Sex Trafficking: Inside the Business of Modern Slavery

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Overview

Every year, hundreds of thousands of women and children are abducted, deceived, seduced, or sold into forced prostitution, coerced to service hundreds if not thousands of men before being discarded. These trafficked sex slaves form the backbone of one of the world's most profitable illicit enterprises and generate huge profits for their exploiters, for unlike narcotics, which must be grown, harvested, refined, and packaged, sex slaves require no such "processing," and can be repeatedly "consumed."

Kara first encountered the horrors of slavery in a Bosnian refugee camp in 1995. Subsequently, in the first journey of its kind, he traveled across four continents to investigate these crimes and take stock of their devastating human toll. Kara made several trips to India, Nepal, Burma, Thailand, Laos, Vietnam, the United Kingdom, Italy, the Netherlands, Denmark, Albania, Moldova, Mexico, and the United States. He witnessed firsthand the sale of human beings into slavery, interviewed over four hundred slaves, and confronted some of those who trafficked and exploited them.

In this book, Kara provides a riveting account of his journey into this unconscionable industry, sharing the moving stories of its victims and revealing the shocking conditions of their exploitation. He draws on his background in finance, economics, and law to provide the first ever business analysis of contemporary slavery worldwide, focusing on its most profitable and barbaric form: sex trafficking. Kara describes the local factors and global economic forces that gave rise to this and other forms of modern slavery over the past two decades and quantifies, for the first time, the size, growth, and profitability of each industry. Finally, he identifies the sectors of the sex trafficking industry that would be hardest hit by specifically designed interventions and recommends the specific legal, tactical, and policy measures that would target these vulnerable sectors and help to abolish this form of slavery, once and for all.

The author will donate a portion of the proceeds of this book to the anti-slavery organization, Free the Slaves.

Columbia University Press

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Editorial Reviews

Publishers Weekly

Kara, a former investment banker and executive, uses theoretical economics and business analysis to propose measures that could eradicate sex trafficking by undermining the profitability of the illegal activities associated with the crime. At considerable personal risk and expense-he is nearly attacked by a gang of pimps in Mumbai-the author penetrates seedy underworlds and forced labor markets to meet the women and children in the "dungeon of human disgrace" in Asia, Europe and the U.S. He highlights ubiquitous and disturbing trends-the heavy involvement of law enforcement agencies and personnel in trafficking and slavery-but this book's intentions suffers from Kara's self-professed "rudimentary" economic analysis, which often borders on the offensive (a theoretical calculation of the lifetime value of a sex slave) and an unscientific, ad hoc research model. While the evidence indicates the urgent need for action-a woman or child is trafficked for sexual exploitation every 60 seconds-Kara's economic approach fails to shed new light on the human cost of sex slavery and seems at the best of times beside the point, although the detailed statistical information he compiles-on everything from the costs of running a brothel in Queens, N.Y., to massage parlor and bonded labor economics worldwide-is a resource for researchers in the field. (Jan.)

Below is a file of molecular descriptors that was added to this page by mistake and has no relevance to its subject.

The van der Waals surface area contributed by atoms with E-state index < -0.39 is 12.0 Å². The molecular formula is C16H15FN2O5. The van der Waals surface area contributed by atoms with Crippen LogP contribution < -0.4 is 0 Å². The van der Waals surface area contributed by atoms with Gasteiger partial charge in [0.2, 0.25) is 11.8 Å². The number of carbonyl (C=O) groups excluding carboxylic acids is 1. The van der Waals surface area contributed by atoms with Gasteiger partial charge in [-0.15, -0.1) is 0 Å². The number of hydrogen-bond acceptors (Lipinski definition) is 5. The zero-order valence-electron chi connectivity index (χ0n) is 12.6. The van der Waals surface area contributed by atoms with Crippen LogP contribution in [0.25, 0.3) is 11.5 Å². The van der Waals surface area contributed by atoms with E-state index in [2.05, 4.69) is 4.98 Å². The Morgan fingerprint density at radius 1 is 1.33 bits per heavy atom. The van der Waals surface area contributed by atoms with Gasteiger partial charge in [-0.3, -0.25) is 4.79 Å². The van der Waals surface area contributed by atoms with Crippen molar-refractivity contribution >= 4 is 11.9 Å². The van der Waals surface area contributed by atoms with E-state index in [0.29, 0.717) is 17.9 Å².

Copyright © Reed Business Information, a division of Reed Elsevier Inc. All rights reserved.
Kirk Douglas

Sex trafficking is more of a problem than most people realize. Read this well-written book and find out.

Stanford Social Innovation Review
An impressive, scholarly book that will prove an asset for the global anti-trafficking movement in the next decade.

— Holly Burkhalter

Irish Times
A disturbing and illuminating study of one of the underbellies of economic globalization: the global sex trafficking industry.

— Padraig Carmody

Financial Times
An eloquent, campaigning book that addresses an evil that belittles our humanity.

— Jonathan Birchall

H-Human-Rights
This is an important and necessary work and it will educate many people about sex trafficking around the globe.

— Meredith Ralston

Antonio Maria Costa

Sex trafficking is a crime that shames us all. To fight it we need to research it, know it in depth, and calibrate measures accordingly. Siddharth Kara's compelling economic and strategic analysis is very useful to our work. Readers will gain a deep understanding of the functioning of modern-day slavery as well as what can be done to eradicate it.

Jacqueline Bhabha

I approached this book with a certain weariness. Having worked on the subject of sex trafficking for many years, I was unenthusiastic about yet another exposé or cri de coeur from a business executive turned human rights advocate. I could not have been more wrong. This is a unique and inspiring book—an honest, lucid, and immensely intelligent account of a devastating yet pervasive aspect of contemporary globalization. It deserves to be widely read by anyone who wants to understand one of the most persistent and complex human rights violations of our times.

Vivien Stern
Siddharth Kara has done a great service by laying bare the realities of sexual exploitation of women and girls around the world and the scale of this modern slavery. His analysis is rooted in an understanding of the way unregulated economic globalization has impoverished whole regions, failed to improve the miserable lot of women in many countries, and facilitated global criminal networks. His book should be widely read and his recommendations taken very seriously.
Zoe Trodd

This book could not be more important. After years of witnessing slavery and meeting with slaves, Siddharth Kara illuminates one of our most pressing human rights issues. He offers brand new research and reliable facts, shattering the myths and sensationalism that tend to surround this topic. Everyone should read this book: it will change the way we think about our world.

Stanford Social Innovation Review - Holly Burkhalter